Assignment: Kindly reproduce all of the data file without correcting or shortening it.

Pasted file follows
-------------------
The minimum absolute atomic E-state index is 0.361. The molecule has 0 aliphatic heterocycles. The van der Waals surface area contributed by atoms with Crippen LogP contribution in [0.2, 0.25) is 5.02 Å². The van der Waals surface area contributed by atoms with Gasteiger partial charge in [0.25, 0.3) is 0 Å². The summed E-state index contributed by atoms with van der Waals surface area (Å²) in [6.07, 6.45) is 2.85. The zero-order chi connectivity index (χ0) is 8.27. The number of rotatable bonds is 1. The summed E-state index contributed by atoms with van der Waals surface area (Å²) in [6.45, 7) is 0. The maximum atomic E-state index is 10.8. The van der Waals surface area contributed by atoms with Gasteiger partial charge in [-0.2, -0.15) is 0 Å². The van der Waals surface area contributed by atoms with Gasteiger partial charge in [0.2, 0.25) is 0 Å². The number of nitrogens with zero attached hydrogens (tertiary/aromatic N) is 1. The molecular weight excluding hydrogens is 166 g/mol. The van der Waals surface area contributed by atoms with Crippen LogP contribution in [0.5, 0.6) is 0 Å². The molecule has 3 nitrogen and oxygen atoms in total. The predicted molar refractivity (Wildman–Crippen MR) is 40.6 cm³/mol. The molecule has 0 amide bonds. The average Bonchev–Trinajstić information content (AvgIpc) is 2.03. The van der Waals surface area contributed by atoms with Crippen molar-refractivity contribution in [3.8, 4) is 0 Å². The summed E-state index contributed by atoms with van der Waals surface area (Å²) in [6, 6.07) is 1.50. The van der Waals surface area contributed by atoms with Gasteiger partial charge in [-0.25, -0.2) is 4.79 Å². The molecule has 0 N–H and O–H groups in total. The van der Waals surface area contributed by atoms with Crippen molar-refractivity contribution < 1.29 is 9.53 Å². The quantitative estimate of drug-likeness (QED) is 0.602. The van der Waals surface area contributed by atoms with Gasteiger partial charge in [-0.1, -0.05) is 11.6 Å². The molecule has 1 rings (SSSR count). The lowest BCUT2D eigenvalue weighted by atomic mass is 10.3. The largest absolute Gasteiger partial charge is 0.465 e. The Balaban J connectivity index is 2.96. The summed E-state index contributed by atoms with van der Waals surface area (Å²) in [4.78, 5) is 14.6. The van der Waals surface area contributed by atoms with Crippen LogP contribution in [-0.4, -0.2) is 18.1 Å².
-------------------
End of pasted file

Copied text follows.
The minimum absolute atomic E-state index is 0.361. The molecule has 0 aliphatic heterocycles. The van der Waals surface area contributed by atoms with Crippen LogP contribution in [0.2, 0.25) is 5.02 Å². The van der Waals surface area contributed by atoms with Gasteiger partial charge in [0.25, 0.3) is 0 Å². The summed E-state index contributed by atoms with van der Waals surface area (Å²) in [6.07, 6.45) is 2.85. The zero-order chi connectivity index (χ0) is 8.27. The number of rotatable bonds is 1. The summed E-state index contributed by atoms with van der Waals surface area (Å²) in [6.45, 7) is 0. The maximum atomic E-state index is 10.8. The van der Waals surface area contributed by atoms with Gasteiger partial charge in [-0.2, -0.15) is 0 Å². The van der Waals surface area contributed by atoms with Gasteiger partial charge in [0.2, 0.25) is 0 Å². The number of nitrogens with zero attached hydrogens (tertiary/aromatic N) is 1. The molecular weight excluding hydrogens is 166 g/mol. The van der Waals surface area contributed by atoms with Crippen LogP contribution in [0.5, 0.6) is 0 Å². The molecule has 3 nitrogen and oxygen atoms in total. The predicted molar refractivity (Wildman–Crippen MR) is 40.6 cm³/mol. The molecule has 0 amide bonds. The average Bonchev–Trinajstić information content (AvgIpc) is 2.03. The van der Waals surface area contributed by atoms with Crippen molar-refractivity contribution in [3.8, 4) is 0 Å². The summed E-state index contributed by atoms with van der Waals surface area (Å²) in [6, 6.07) is 1.50. The van der Waals surface area contributed by atoms with Gasteiger partial charge in [-0.25, -0.2) is 4.79 Å². The molecule has 0 N–H and O–H groups in total. The van der Waals surface area contributed by atoms with Crippen molar-refractivity contribution < 1.29 is 9.53 Å². The quantitative estimate of drug-likeness (QED) is 0.602. The van der Waals surface area contributed by atoms with Gasteiger partial charge in [-0.1, -0.05) is 11.6 Å². The molecule has 1 rings (SSSR count). The lowest BCUT2D eigenvalue weighted by atomic mass is 10.3. The largest absolute Gasteiger partial charge is 0.465 e. The Balaban J connectivity index is 2.96. The summed E-state index contributed by atoms with van der Waals surface area (Å²) in [4.78, 5) is 14.6. The van der Waals surface area contributed by atoms with Crippen LogP contribution in [-0.4, -0.2) is 18.1 Å².